What Do You Think About Occupy Wall Street?
The protesters of Occupy Wall Street were evicted from New York’s Zuccotti Park early Tuesday morning. But was it justified?
Even if you don’t live in New York, odds are you’ve been following the Occupy Wall Street movement. Geared towards speaking out about the corporate influence on democracy, the growing disparity in wealth, and the lack of legal repercussions behind the global financial crisis, the movement began on September 17 when protesters moved into Zuccotti Park in New York’s financial district. Members of the Canadian group the Adbusters Foundation were the first to suggest the protest; hacker group Anonymous then took up the banner and urged on their website, “On the 17th of September, we want to see 20,000 people to flood into lower Manhattan, set up beds, kitchens, peaceful barricades and occupy Wall Street for a few months.”
Why did they settle in Zuccotti Park? In addition to mimicking the Tahrir Square protests in Egypt, it’s private property, making it illegal for the cops to force them to leave without the owner’s say-so. Mayor Michael Bloomberg said during a press conference shortly after the protest began, “People have a right to protest, and if they want to protest, we’ll be happy to make sure they have locations to do it. As long as they do it where other people’s rights are respected, this is the place where people can speak their minds, and that’s what makes New York New York.
And so it went. “We are the 99%” entered the cultural lexicon, and the movement grew as more protesters set up camp in Zuccoti Park. The protesters weathered the snowstorm in October (which, by the way, is the first time I can remember there being snow that early in New York in recent years). Celebrities like Penn Badgely and Tim Robbins even joined up. The movement, however, was noted for its lack of organization as well as the fact that it seemed to have no specific demands, and as such, it saw much criticism.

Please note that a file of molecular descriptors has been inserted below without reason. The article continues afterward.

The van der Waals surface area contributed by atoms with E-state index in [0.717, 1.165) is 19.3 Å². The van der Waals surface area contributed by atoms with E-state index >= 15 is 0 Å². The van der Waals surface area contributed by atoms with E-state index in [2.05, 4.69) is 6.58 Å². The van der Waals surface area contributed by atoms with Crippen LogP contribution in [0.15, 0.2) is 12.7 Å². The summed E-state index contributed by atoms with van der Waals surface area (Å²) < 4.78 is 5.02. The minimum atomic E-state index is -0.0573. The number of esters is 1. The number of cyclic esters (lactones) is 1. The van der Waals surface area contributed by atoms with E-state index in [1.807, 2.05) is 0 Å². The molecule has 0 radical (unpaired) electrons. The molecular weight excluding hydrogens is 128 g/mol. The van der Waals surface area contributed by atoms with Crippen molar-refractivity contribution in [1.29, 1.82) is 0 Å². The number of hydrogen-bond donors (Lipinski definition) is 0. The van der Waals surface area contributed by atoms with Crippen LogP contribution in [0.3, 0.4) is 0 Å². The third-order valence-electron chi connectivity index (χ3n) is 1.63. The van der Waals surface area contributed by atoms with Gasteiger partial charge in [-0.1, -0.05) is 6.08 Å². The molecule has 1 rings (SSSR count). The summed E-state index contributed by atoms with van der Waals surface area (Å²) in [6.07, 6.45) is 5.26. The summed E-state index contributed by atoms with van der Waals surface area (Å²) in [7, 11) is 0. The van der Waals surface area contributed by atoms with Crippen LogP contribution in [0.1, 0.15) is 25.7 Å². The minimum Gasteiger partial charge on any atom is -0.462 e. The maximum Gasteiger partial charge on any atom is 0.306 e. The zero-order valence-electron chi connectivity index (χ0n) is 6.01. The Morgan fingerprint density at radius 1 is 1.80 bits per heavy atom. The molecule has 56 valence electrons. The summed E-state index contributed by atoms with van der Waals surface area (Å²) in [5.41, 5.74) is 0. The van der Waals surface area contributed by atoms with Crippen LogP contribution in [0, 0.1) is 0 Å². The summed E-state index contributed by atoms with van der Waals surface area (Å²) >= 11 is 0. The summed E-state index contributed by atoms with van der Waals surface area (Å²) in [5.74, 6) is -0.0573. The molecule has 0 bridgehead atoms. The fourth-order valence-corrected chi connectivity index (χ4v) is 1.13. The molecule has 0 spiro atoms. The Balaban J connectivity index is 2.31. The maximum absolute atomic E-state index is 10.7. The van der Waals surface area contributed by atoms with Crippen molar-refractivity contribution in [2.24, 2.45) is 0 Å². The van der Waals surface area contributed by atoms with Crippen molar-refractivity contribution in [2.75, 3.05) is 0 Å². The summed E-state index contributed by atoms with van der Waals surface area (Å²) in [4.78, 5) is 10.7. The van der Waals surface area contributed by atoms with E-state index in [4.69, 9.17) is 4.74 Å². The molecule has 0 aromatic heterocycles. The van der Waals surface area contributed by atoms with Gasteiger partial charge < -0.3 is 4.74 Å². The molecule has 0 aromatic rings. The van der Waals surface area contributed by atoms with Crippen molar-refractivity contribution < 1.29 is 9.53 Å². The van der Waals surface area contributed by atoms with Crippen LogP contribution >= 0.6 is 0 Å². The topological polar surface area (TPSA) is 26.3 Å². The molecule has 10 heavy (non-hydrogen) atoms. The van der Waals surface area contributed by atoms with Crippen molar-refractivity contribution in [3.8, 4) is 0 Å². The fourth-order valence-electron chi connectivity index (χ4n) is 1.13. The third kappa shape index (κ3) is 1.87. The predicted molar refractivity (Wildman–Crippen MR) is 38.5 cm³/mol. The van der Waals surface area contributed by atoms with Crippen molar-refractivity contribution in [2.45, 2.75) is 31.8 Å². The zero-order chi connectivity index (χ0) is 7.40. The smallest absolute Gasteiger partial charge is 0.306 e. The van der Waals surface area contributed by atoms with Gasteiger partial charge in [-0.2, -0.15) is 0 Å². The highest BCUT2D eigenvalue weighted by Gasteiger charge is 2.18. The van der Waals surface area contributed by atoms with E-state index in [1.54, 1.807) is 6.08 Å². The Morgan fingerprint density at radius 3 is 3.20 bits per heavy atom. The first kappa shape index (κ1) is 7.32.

And as of the wee hours of the morning on Tuesday, the cops moved in and forcefully evicted all of the protesters from Zuccotti Park. Bloomburg seemed to have changed his tune; he defended the decision to clear the park by saying, “New York City is the city where you can come and express yourself. What was happening in Zuccotti Park was not that.” He went on to say that the protesters had taken over the park, “making it unavailable to anyone else.”
But here’s the thing: The First Amendment of the United States Constitution states, “Congress shall make no law respecting an establishment of religion, or prohibiting the free exercise thereof; or abridging the freedom of speech, or of the press; or the right of the people peaceably to assemble, and to petition the Government for a redress of grievances.” We’re legally entitled to peacefully protest, and it looks like this right was pretty severely violated when the cops moved in—especially in the WAY that they moved in. Check out the timeline of police action here. Overkill for a peaceful protest? Pretty clearly yes. Furthermore, rather a lot of journalists were detained, arrested, and cuffed as they tried to cover the eviction. So much for freedom of the press.
Later on Tuesday afternoon, a judge ruled that the cops were within their rights to enforce the no-camping-gear/sleeping-in-the-park rule, but that the protesters were within their rights to, well, protest. The protesters have since been let back into the park with the understanding that they cannot under any circumstances sleep there.
Was the movement all that effective? I don’t really know. But does that justify the violation of all those rights that happened during the eviction? My gut says no. All in all, though, I’m pretty conflicted about the whole thing. So I’d like to open up the floor here. What do you think about Occupy Wall Street, Bettys? Are you pro? Anti? Neutral? Should the cops have moved in like they did? What about the whole freedom of speech/protest/press issue? Tell us what you think!
Lucia Peters is BettyConfidential’s associate editor.